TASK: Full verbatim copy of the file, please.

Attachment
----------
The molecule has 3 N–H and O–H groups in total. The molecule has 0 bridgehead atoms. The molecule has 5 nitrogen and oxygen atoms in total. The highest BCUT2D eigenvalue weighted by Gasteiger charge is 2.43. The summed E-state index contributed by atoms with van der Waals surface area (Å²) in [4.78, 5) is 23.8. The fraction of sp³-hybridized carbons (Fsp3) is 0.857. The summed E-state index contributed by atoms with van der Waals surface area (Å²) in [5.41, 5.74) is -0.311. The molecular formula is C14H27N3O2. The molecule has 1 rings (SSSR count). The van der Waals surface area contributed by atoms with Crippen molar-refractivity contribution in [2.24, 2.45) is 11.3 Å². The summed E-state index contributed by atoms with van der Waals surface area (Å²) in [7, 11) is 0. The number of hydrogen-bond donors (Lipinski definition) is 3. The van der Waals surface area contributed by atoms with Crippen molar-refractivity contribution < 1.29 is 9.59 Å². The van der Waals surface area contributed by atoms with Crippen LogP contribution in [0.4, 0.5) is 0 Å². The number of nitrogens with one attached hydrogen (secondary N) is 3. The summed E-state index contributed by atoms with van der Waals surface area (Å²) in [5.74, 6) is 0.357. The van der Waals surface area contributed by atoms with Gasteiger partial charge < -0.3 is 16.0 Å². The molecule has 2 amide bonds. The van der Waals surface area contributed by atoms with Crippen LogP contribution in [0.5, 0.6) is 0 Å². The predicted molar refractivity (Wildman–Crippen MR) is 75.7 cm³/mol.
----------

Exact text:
The molecule has 3 N–H and O–H groups in total. The molecule has 0 bridgehead atoms. The molecule has 5 nitrogen and oxygen atoms in total. The highest BCUT2D eigenvalue weighted by Gasteiger charge is 2.43. The summed E-state index contributed by atoms with van der Waals surface area (Å²) in [4.78, 5) is 23.8. The fraction of sp³-hybridized carbons (Fsp3) is 0.857. The summed E-state index contributed by atoms with van der Waals surface area (Å²) in [5.41, 5.74) is -0.311. The molecular formula is C14H27N3O2. The molecule has 1 rings (SSSR count). The van der Waals surface area contributed by atoms with Crippen molar-refractivity contribution in [2.24, 2.45) is 11.3 Å². The summed E-state index contributed by atoms with van der Waals surface area (Å²) in [7, 11) is 0. The number of hydrogen-bond donors (Lipinski definition) is 3. The van der Waals surface area contributed by atoms with Crippen molar-refractivity contribution < 1.29 is 9.59 Å². The van der Waals surface area contributed by atoms with Crippen LogP contribution in [0.4, 0.5) is 0 Å². The number of nitrogens with one attached hydrogen (secondary N) is 3. The summed E-state index contributed by atoms with van der Waals surface area (Å²) in [5.74, 6) is 0.357. The van der Waals surface area contributed by atoms with Gasteiger partial charge < -0.3 is 16.0 Å². The molecule has 2 amide bonds. The van der Waals surface area contributed by atoms with Crippen LogP contribution in [0.5, 0.6) is 0 Å². The predicted molar refractivity (Wildman–Crippen MR) is 75.7 cm³/mol.